It’s commonly known that cheese is made from animal rennet, which comes from the stomach linings of calves. But what most people don’t know is that cheese can be made from plant rennet, and that the purple thistle flower is one of those plants that can cause heated milk to coagulate and form cheese. Cheeses produced this way are classified as vegetarian cheeses. If you’ve been battling the weedy purple thistle in your yard for years, you can now put the pesky little plant to work for you.
Things You'll Need
Pick the thistle flower head when it has turned brown. Harvest it before the plant can start producing thistle down. If thistle down is evident, it means it’s too late–the flower head is too mature and therefore unusable. Be sure to collect enough dried flower heads to last for the year.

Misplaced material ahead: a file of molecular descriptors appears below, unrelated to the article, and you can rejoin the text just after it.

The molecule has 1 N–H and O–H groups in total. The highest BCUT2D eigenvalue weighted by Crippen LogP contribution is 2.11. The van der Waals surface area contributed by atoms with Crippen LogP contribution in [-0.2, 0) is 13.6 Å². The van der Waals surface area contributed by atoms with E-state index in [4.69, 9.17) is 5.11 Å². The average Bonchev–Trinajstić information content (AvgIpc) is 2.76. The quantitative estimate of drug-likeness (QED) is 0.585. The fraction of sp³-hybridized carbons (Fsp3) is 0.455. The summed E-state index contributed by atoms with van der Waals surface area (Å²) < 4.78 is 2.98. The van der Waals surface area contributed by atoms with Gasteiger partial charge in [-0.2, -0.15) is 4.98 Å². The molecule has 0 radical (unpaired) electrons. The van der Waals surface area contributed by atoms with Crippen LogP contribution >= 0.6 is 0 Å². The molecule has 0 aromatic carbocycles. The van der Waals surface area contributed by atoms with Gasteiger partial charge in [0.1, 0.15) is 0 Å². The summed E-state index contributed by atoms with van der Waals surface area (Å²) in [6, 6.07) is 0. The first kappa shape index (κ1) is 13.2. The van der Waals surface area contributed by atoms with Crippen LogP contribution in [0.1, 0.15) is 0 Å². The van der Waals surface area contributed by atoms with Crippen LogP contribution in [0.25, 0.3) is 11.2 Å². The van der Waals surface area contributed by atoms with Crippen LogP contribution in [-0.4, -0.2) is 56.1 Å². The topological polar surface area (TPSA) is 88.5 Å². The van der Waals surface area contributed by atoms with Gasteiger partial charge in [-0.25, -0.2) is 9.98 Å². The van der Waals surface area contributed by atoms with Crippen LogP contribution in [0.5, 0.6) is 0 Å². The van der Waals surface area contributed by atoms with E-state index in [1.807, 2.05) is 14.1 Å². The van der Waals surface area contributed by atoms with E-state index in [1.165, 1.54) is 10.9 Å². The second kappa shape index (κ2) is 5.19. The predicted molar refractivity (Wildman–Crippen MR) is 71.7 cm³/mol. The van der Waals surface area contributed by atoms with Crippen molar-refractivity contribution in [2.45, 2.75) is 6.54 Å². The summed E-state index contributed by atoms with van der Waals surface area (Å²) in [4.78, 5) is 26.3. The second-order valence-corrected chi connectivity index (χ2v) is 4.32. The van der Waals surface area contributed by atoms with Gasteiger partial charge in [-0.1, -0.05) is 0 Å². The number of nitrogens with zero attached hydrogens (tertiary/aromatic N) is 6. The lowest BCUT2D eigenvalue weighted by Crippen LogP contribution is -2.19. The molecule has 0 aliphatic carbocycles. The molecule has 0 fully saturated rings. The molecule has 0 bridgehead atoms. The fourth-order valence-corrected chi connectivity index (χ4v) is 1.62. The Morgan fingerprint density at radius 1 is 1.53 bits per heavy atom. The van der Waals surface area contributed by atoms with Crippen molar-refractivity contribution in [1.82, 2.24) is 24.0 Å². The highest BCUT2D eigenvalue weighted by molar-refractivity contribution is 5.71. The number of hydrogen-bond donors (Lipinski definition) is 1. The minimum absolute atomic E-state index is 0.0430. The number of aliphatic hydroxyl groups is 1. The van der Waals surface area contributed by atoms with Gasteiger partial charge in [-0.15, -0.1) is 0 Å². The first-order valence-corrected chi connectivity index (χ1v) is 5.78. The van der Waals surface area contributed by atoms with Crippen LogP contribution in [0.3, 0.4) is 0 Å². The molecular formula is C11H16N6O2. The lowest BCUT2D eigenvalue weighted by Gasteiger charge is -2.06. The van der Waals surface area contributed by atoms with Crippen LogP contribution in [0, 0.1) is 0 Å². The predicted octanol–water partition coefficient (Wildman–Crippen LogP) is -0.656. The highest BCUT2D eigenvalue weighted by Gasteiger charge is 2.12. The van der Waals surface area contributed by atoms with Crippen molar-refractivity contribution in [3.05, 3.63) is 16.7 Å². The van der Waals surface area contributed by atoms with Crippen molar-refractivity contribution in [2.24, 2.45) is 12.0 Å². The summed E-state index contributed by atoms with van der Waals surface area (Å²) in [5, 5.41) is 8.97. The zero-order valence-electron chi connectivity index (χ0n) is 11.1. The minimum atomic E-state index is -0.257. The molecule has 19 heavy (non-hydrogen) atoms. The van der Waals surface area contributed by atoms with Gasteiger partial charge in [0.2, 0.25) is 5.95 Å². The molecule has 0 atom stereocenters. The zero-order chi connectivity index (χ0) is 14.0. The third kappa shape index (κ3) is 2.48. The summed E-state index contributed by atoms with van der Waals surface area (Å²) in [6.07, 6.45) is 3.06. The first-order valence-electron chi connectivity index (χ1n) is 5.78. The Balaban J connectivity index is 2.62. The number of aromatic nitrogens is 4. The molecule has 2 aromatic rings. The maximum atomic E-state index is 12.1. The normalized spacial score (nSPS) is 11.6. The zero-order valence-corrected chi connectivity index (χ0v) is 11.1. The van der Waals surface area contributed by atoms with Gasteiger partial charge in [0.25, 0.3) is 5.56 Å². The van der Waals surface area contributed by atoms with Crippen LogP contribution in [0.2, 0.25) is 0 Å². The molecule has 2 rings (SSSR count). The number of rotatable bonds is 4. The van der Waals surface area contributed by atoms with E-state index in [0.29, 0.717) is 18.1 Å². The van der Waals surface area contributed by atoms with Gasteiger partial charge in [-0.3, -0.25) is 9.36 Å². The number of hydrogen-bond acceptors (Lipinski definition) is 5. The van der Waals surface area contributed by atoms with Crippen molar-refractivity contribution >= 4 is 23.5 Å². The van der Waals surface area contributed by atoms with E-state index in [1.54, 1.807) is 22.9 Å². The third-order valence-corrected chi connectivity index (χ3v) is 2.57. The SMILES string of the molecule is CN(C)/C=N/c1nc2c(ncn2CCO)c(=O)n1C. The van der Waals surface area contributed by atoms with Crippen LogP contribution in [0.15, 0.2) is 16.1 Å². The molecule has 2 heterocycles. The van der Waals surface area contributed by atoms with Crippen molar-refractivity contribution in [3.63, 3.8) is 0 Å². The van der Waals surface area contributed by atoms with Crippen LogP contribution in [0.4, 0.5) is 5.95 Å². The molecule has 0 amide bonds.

Dry the thistle flower heads well before storing them in a clean dry jar with a lid.
Put a couple dried thistle heads in a mortar and start grinding them into a fine powder. Make sure they are well crushed.
Repeat Step 2 until there are 5 tsp. of powder. Put it in a bowl and pour warm water over the ground thistle flower powder. Let it soak for a good five to 10 minutes.
Watch for the liquid to turn a dark, concentrated brown color.
Pour the liquid through a strainer to separate the plant material from the liquid. This is thistle flower rennet.
Add to a gallon of heated milk and wait for curdling to begin.
The heads of the thorny, giant thistles work the best for making rennet, but the regular purple thistle will work too.
If a mortar and pestle is not available, a small coffee bean grinder will do as good a job–and do it faster.